In America, retailers are fretting about one of the shortest Christmas shopping seasons in recent history—there are six fewer days between Thanksgiving and Christmas this year than last. Given the fanfare around the holiday shopping season in the U.S., you could be forgiven for thinking that the weeks leading up to Christmas are a matter of life or death for retailers in the country.
But according to an analysis of retail sales data, American shoppers are positively subdued in November and December compared with their counterparts in some other countries:
The Brits in recent years have spent some 14 percent more in November and 31 percent more in December than the average month in the rest of the year. This “full-on consumer orgy,” in the words of one retail analyst, has been kicking off earlier each year in Britain, where the lack of a traditional starting point like Thanksgiving in the U.S. or Advent in continental European markets gives retailers a freer hand to keep pushing holiday promotions earlier in the calendar. This may also explain Australians’ enthusiasm for shopping in November and December (in addition to the summer weather). Varying gift-giving traditions could explain the differences in spending trends elsewhere.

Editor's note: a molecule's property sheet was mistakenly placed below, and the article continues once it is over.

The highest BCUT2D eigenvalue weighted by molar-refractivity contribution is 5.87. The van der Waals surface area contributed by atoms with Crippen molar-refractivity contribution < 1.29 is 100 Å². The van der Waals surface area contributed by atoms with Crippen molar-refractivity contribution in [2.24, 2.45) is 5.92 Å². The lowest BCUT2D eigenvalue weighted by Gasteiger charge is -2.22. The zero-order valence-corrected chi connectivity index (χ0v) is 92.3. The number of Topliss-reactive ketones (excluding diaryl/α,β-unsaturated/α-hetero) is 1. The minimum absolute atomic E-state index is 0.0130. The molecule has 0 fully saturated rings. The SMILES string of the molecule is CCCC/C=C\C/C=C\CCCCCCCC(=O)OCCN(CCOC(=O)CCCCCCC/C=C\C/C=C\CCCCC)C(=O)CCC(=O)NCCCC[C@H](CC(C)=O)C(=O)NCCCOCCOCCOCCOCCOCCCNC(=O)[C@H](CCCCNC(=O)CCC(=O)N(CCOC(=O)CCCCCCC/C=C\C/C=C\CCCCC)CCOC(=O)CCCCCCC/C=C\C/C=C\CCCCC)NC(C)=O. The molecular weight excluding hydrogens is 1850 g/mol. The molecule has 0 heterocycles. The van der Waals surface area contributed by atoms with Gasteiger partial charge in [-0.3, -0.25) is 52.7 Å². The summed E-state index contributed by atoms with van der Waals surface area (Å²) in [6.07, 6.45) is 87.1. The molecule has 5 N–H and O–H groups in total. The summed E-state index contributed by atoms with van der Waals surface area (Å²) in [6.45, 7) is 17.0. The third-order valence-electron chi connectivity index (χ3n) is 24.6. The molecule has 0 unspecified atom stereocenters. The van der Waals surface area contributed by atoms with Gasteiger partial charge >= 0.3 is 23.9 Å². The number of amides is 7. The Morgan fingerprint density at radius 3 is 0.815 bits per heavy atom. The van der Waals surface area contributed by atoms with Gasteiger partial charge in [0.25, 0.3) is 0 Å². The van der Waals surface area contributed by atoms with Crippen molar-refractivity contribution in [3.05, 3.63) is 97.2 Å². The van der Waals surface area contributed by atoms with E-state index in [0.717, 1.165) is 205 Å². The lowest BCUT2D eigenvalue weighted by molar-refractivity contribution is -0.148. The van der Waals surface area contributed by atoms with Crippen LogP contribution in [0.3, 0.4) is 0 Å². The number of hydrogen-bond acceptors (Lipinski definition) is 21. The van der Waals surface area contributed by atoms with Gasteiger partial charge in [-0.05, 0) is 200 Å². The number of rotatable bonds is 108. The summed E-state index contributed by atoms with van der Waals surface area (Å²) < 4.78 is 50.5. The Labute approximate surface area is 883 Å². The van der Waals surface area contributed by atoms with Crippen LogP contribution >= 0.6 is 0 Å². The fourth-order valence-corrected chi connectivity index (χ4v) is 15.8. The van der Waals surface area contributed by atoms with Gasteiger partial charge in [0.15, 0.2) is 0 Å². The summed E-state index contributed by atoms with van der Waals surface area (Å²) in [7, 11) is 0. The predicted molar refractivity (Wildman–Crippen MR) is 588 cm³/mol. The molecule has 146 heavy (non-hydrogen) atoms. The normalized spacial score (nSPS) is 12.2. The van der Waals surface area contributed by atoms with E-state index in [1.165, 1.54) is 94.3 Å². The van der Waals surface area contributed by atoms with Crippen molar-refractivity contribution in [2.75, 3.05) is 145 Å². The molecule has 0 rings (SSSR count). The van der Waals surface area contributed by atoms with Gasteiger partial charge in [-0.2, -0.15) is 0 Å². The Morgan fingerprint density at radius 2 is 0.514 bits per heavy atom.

The holiday season isn’t just about shopping binges, of course. There’s also binge eating and drinking. The Brits and Aussies distinguish themselves on this score, too. When comparing spending on food and drink services—essentially, restaurants and bars—in December with the average month during the rest of the year, few other countries come close. (The data is patchier for this category, however, so fewer countries are in the sample.)
All of those Australians out on the beach and Brits hitting the booze at the Christmas office party make for a roaring trade, it seems. Revelers in other countries may be every bit as gluttonous during the holidays, just not in public. Perhaps it’s because they don’t spend so much time out shopping.
This post originally appeared at Quartz.
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